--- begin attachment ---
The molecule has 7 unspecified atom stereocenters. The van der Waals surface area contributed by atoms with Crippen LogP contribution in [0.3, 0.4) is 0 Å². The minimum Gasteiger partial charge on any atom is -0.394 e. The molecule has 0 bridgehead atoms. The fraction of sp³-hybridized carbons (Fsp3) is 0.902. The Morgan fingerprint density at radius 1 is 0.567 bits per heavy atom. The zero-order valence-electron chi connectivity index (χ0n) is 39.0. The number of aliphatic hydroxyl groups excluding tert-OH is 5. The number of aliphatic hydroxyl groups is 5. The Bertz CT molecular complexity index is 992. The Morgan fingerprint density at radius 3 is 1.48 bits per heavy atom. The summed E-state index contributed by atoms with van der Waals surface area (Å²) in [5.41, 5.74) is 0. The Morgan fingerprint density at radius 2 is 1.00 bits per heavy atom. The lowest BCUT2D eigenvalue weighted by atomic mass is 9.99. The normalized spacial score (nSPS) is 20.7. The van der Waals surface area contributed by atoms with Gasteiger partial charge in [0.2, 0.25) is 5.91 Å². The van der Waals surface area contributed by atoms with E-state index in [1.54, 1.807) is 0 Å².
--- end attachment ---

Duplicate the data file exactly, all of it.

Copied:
The molecule has 7 unspecified atom stereocenters. The van der Waals surface area contributed by atoms with Crippen LogP contribution in [0.3, 0.4) is 0 Å². The minimum Gasteiger partial charge on any atom is -0.394 e. The molecule has 0 bridgehead atoms. The fraction of sp³-hybridized carbons (Fsp3) is 0.902. The Morgan fingerprint density at radius 1 is 0.567 bits per heavy atom. The zero-order valence-electron chi connectivity index (χ0n) is 39.0. The number of aliphatic hydroxyl groups excluding tert-OH is 5. The number of aliphatic hydroxyl groups is 5. The Bertz CT molecular complexity index is 992. The Morgan fingerprint density at radius 3 is 1.48 bits per heavy atom. The summed E-state index contributed by atoms with van der Waals surface area (Å²) in [5.41, 5.74) is 0. The Morgan fingerprint density at radius 2 is 1.00 bits per heavy atom. The lowest BCUT2D eigenvalue weighted by atomic mass is 9.99. The normalized spacial score (nSPS) is 20.7. The van der Waals surface area contributed by atoms with Gasteiger partial charge in [0.2, 0.25) is 5.91 Å². The van der Waals surface area contributed by atoms with E-state index in [1.54, 1.807) is 0 Å².